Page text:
Clinton also said the US and Burma would discuss a joint effort to recover the remains of Americans killed during the building of the “Burma Road” during World War Two—echoing steps taken with Vietnam as Washington and Hanoi sought to put their differences behind them.
Rights groups and some lawmakers in the US Congress have been concerned that Washington may be moving too swiftly to endorse the new leadership and Clinton made clear that the US needed to see more progress.
“It is encouraging that political prisoners have been released but over 1 000 are still not free,” Clinton said.
“Let me say publicly what I said privately earlier today [Thursday]: no person in any country should be detained for exercising universal freedoms of expression, assembly and conscience.”
Renegade nuclear programme
A US official who sat in on the talks cited Thein Sein as saying the government considered the release of such prisoners “part of the effort of having an inclusive political process” and it was looking at the possibility of more releases.
Clinton also said it would “be difficult to begin a new chapter” until Burma began forging peace with ethnic minority rebels and started allowing humanitarian groups, human rights monitors and journalists into conflict areas.
Underscoring a key US diplomatic objective, Clinton pressed Burma to halt what US officials say are illicit contacts with North Korea, including trade in missile technology, and to honour UN sanctions imposed on Pyongyang because of its renegade nuclear programme.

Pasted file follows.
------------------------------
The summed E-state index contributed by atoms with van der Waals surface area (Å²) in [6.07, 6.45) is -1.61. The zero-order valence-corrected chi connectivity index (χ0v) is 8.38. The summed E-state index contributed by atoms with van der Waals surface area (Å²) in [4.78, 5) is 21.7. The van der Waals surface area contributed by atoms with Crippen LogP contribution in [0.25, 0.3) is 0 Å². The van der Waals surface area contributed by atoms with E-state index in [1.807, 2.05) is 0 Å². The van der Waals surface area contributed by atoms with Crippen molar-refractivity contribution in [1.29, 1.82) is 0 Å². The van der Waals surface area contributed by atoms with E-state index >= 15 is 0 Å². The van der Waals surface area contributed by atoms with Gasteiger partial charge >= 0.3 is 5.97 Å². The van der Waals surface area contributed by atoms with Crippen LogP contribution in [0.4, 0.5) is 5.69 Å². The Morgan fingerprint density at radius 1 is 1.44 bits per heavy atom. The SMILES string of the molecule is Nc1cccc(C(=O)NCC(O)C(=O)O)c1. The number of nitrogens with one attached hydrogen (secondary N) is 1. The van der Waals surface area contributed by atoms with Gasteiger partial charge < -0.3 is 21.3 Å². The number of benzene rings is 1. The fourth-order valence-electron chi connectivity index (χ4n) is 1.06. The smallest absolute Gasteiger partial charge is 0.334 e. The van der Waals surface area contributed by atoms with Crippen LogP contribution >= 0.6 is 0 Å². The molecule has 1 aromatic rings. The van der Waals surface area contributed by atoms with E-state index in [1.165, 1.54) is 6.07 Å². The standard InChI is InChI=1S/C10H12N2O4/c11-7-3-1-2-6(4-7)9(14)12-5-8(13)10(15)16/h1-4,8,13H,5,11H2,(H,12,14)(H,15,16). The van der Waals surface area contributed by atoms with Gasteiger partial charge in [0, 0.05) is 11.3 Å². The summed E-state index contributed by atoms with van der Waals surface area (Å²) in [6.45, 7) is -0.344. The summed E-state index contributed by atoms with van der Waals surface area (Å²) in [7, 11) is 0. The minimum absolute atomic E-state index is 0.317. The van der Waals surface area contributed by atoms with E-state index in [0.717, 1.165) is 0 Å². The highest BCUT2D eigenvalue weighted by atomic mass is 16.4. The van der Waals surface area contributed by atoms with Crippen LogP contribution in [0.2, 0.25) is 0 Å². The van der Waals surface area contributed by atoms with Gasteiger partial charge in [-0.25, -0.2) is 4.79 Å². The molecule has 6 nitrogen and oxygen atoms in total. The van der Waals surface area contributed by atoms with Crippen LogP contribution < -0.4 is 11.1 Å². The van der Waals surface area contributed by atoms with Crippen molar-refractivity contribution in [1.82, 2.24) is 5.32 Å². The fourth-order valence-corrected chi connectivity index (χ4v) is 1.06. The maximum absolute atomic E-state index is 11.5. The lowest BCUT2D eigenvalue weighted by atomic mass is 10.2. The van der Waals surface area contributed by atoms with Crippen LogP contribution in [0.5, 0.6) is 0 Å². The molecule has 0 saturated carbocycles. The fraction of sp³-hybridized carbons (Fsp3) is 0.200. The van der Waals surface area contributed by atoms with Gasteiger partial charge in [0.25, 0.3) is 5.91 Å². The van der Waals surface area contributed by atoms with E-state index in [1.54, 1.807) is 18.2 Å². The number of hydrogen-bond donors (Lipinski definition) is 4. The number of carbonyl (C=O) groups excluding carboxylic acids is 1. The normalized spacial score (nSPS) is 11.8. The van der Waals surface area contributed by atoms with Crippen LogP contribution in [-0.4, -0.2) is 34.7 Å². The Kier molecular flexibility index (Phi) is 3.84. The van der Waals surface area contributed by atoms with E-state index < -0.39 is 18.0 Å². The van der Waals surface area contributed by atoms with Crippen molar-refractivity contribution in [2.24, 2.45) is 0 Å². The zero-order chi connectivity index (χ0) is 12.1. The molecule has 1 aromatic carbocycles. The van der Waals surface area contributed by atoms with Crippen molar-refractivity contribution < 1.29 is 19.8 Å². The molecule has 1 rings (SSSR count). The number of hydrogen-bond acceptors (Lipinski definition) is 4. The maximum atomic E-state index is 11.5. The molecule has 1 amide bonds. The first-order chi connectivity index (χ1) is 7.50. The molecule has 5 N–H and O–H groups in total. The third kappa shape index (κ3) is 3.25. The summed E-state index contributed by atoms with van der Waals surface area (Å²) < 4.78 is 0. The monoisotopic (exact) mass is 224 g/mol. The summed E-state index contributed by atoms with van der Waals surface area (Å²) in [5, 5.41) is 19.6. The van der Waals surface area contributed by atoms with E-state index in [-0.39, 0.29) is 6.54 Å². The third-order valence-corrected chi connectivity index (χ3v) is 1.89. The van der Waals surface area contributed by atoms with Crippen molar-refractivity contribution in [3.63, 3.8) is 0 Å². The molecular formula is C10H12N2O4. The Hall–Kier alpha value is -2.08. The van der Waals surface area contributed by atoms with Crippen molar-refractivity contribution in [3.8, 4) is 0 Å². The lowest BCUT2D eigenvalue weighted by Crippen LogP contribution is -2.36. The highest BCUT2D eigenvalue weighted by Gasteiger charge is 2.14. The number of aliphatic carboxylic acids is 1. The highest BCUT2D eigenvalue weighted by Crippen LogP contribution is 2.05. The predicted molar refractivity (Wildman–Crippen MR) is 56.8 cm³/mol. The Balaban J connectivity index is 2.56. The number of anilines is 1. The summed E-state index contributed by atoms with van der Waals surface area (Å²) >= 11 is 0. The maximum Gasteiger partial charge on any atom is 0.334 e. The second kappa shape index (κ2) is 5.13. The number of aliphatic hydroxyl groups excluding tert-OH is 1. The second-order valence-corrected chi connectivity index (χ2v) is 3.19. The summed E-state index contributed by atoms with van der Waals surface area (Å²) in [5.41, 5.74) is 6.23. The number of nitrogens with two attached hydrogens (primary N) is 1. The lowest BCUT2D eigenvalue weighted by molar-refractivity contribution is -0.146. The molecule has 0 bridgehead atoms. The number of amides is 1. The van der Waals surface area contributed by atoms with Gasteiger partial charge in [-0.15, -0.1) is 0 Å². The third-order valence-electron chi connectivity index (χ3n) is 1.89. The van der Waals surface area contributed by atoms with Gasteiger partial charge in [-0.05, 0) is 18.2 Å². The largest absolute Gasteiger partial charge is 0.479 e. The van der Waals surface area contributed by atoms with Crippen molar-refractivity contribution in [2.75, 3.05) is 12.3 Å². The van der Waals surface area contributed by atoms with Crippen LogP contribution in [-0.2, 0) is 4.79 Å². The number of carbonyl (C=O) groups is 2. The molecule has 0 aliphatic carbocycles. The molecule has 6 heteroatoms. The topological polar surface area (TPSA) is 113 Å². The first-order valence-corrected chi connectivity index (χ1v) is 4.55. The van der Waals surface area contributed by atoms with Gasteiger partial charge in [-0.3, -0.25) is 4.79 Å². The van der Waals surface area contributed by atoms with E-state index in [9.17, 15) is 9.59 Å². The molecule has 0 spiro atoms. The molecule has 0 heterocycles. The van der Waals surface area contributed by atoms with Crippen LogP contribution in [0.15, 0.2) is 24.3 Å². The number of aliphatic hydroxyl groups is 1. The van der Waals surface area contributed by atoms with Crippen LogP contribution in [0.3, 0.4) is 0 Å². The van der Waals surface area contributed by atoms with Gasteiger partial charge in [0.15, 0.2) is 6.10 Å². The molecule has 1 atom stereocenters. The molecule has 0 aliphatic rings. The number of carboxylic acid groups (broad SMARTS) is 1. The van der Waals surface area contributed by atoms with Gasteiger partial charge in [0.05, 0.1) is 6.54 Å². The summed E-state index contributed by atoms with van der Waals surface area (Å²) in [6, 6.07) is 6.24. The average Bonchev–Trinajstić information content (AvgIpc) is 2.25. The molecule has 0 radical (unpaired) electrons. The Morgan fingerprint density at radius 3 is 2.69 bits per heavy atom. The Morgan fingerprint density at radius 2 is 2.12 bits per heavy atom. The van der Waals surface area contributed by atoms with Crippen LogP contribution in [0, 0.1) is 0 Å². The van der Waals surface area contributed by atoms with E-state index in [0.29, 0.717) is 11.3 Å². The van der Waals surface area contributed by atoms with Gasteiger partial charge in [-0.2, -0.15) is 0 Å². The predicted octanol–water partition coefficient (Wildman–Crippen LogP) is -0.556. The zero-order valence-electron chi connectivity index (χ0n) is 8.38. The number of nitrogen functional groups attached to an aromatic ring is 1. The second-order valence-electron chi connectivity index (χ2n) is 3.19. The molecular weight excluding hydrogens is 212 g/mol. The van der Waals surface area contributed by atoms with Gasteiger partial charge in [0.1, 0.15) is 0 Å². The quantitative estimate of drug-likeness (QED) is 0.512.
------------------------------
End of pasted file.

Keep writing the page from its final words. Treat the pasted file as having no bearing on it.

“Better relations with the US will only be possible if the entire government respects the international consensus against the spread of nuclear weapons,” she said. “We look to Naypyitaw to honour UN Security Council Resolutions 1718 and 1874 and sever illicit ties with North Korea.”
Clinton said she received “strong assurances” regarding Burma’s commitments to UN Security Council resolutions on North Korea and its obligations on non-proliferation. US officials have played down fear Burma’s ties with North Korea had broadened to include a nuclear programme.
Suu Kyi backs US engagement
Suu Kyi said on Wednesday she fully backed Washington’s effort to gauge Burma’s reforms since the military nominally gave up power to civilian leaders following elections last year.
“I think we have to be prepared to take risk. Nothing is guaranteed,” Suu Kyi told reporters in Washington in a public video call from her home in Yangon, where she was held in detention for 15 of the last 21 years before being released in November last year.
But Suu Kyi—a Nobel peace laureate and towering figure for Burma’s embattled democracy movement—said the US must remain watchful that the army-backed government did not halt or roll back reforms and “speak out loud and clear” if people engaging in politics were arrested.
Suu Kyi confirmed she would run in upcoming by-elections, ending a boycott of Burma’s political system.
Clinton’s trip follows a decision by President Barack Obama last month to open the door to expanded ties, saying he saw “flickers of progress”. Clinton said it was up to Burma’s leaders to decide what came next.
“We know from history that flickers can die out. They can be stamped out,” Clinton said, adding it was up to Burma’s leaders to decide what comes next.—Reuters